One thing I love about LUKE CAGE, particularly about the 2nd half (I love the first half as well) is it is so wonderful to see 6 beautiful women of color in major speaking parts, taking center stage in moments of strength and weakness, and owning the stage. It’s so rare to see a three shot of powerful, beautiful Black women in uplifting, exciting, dramatic, heroic material. It’s non-existent in Hollywood but thankfully, through great show-runners of color, and the success of shows such as BEING MARY JANE and EMPIRE is becoming finally available on the small screen. And the same love extends to being able to see multiple men of color in powerful, uplifting, heroic roles.
And the appearance of Method Man, and that song… Amazing. This series in addition to a DVD/Blu-Ray, must release a sound track, because in addition to the songs, the score for some of the episodes… is stunning.
I’ve recently become addicted to listening and purchasing scores, and LUKE CAGE has a world class score.
Now, is the series perfect ? No. I thought episode 3, they had a real opportunity to do an action sequence as talked about as DAREDEVIL’s hallway fight, but the director/fight coordinator wasn’t up to it. You’ll know the scene when you see it, it’s perfectly fine, but never rises above fine, when it should have been spectacular. And it’s a different show from DAREDEVIL , so the action will be different, I get that, but you can still do different and STUNNING.
Also, my problem with a character like Luke Cage, is the same one I have with a character like Wolverine, just because you can stand there and take being shot by a hail of bullets, doesn’t mean you want to or have to.
Luke Cage’s character (minor spoiler ahead) is revealed as a former police officer, former Recon soldier, former Prison MMA Fighting champ, former Boxer, all this to say… HE CAN FIGHT. So speed the dude up! Rather than standing there and waiting for someone to unload a clip on you, he should be disarming them and wrapping the gun around their necks before they can get off a shot. Especially since ricochets can kill just as well as any other bullet. I understand visually it’s an exciting thing to depict, but it should be the exception for talented filmmakers, not the rule. When he is shielding people from gunfire, sure… let the bullets fly. But in combat mode he should be disarming these guys before they get a shot off. Particularly later in the season that attitude would have made for exciting sequences.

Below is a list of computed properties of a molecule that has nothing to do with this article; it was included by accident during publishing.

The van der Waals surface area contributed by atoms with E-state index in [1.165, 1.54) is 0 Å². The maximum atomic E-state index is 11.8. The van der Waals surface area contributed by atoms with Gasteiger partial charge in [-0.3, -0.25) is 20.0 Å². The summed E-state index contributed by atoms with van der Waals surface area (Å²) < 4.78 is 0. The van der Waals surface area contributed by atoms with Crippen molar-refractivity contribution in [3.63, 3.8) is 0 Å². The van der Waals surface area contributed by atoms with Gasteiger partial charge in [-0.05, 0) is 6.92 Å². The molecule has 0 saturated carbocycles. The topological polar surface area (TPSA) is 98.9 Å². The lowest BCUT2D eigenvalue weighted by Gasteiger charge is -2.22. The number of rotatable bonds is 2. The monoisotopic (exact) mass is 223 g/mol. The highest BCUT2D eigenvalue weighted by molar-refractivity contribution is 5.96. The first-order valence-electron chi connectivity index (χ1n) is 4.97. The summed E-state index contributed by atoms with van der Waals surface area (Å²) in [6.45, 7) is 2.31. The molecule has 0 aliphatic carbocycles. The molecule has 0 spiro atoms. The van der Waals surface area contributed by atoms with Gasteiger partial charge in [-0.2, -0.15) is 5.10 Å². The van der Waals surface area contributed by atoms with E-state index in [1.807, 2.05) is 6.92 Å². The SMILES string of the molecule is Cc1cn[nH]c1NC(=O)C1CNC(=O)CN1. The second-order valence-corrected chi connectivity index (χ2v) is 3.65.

So that was another issue I had. However, the sequences do improve as the series progresses. Plus it’s not a show that is about fisticuffs like DAREDEVIL, as much as it is about the fight for a soul of a neighborhood. And that tale it tells expertly.
It is a superlative 13 hours of television, and all involved should take a bow. Cheo Hodari Coker has made not just a great Netflix series, but a great television show, and the one to beat as my favorite show of 2016.
Marvel’s Luke Cage
And among the Netflix shows so far where do I rank it? It’s much better than DAREDEVIL Season 2, which was good, but not great, it edges out JESSICA JONES, which was great, and it battles it out with DAREDEVIL Season 1 for the top spot. DAREDEVIL Season 1 which was clearly the best show of 2015, outdoes it in terms of action, a definite A of a show.
However I have minor quibbles with it, like I didn’t like the loss of Ben Urich, I found the character of Karen page annoying through most of it, the character of Matt Murdock was a bit unlikable, and the last episode it failed to stick the landing with an unimpressive looking costume, and just a bit of a dour ending. So those nitpicks, are the reason LUKE CAGE edges it out, and gets a big A+ grade from me. It possesses a story and characters that I want to revisit… often.
Final Verdict: Seminal, Must Watch TV! Will appeal to fans of mystery novels, especially fans of Chester Himes or Walter Mosley, or fans of movies such as TROUBLE MAN.
If you are not a fan or are made uncomfortable or nervous or have unexamined issues with women of color, you probably will have an issue with the later episodes.
‘The fault lies not in our stars, but in ourselves.’ Brother, it always does. :).
But for the rest of us who watch the series, LUKE CAGE is phenomenal television at its best.